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Professional rugby player becomes asst. coach

September 28, 2018

Courtesy of Bowdoin Sports Information.
ACROSS THE POND: James Read, the new assistant coach for the women's rugby team, used to play professional rugby in England. He came to America after a rugby team in Portland saw him compete online and invited him to play.

The new assistant women’s rugby coach brings experience from both sides of the pond. James Read grew up watching semi-professional rugby at Havant Rugby Club in Hampshire, England, where he began playing at age 11. After playing for seven years at Havant, Read broke into the semi-professional world and competed alongside some of the same players he watched as a boy.

Eventually, Read decided to explore rugby opportunities in America. Read posted a highlight reel of his best plays on YouTube.

“My bio said, ‘looking to play rugby in the United States,’” said Read. “The first team and only team to get back to me was the Portland Rugby Club.”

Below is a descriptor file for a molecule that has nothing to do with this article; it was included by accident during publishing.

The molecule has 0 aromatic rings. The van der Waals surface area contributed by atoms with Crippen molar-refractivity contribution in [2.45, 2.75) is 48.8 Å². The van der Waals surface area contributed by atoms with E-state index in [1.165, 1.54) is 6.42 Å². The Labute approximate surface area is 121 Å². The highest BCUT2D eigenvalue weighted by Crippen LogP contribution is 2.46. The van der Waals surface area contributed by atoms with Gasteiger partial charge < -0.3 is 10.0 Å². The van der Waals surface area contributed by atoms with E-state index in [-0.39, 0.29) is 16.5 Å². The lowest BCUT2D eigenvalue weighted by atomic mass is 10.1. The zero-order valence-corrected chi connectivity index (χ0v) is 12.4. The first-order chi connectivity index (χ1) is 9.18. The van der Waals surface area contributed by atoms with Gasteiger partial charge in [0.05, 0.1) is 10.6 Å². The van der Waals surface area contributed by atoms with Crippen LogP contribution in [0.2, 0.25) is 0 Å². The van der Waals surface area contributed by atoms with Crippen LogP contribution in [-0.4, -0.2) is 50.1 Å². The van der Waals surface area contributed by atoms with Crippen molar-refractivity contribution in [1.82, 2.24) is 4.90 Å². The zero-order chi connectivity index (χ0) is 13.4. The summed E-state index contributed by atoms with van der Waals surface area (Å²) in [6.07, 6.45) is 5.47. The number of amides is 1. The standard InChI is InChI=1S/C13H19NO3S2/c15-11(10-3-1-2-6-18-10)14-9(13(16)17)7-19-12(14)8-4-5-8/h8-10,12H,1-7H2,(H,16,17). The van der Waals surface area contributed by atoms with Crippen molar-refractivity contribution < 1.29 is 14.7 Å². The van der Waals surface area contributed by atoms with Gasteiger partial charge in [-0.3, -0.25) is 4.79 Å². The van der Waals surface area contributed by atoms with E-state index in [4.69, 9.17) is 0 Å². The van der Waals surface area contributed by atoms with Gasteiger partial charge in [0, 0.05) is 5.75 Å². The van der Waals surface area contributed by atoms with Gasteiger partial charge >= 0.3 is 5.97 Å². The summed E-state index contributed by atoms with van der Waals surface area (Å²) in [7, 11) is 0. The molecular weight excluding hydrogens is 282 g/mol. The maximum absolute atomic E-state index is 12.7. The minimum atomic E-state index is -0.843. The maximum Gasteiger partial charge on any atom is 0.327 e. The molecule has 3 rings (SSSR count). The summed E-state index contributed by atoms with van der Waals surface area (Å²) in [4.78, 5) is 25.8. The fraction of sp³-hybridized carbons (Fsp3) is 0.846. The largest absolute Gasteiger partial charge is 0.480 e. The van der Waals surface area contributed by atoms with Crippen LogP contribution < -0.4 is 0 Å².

The men’s team from the Portland Rugby Football Club—Maine’s oldest rugby team—connected with Read via email. Shortly after, the twenty-one-year-old graduated college and flew to the United States to play for Portland in the coming fall. In the spring, he flew back to England and played for Havant.

In the fall of 2014, Read began assistant-coaching the men’s team at Bates College while continuing to play for Portland. Because of his young age, Read found it difficult to gain the respect of the team.

“I was friends with the head coach [at Bates],” said Read. “But I was actually younger than some of the players that I was coaching, which [created] an interesting dynamic. I learned a lot from that [experience]. If you’re confident in something, people will listen and respond to you.”

Mary Beth Mathews, the head coach of the women’s rugby team, was impressed by Read’s genuine desire for coaching and his experience in the backfield position. Mathews was surprised to find out that she and Read share a similar coaching philosophy known as “guided discovery.”

Mathews described this method as a games-based and constraints-led approach.

“If I were to have 12 new rugby players, I would put them out on the field, six against six,” said Mathews. “All I would say [to each team] is: your job is to get the ball [over] there. And I would say nothing else. [I would] throw them out there to play with no rules and see what happens.”

Coaching at Bowdoin alongside Mathews fulfilled one of Read’s childhood goals. The women’s rugby team is excited to have him.

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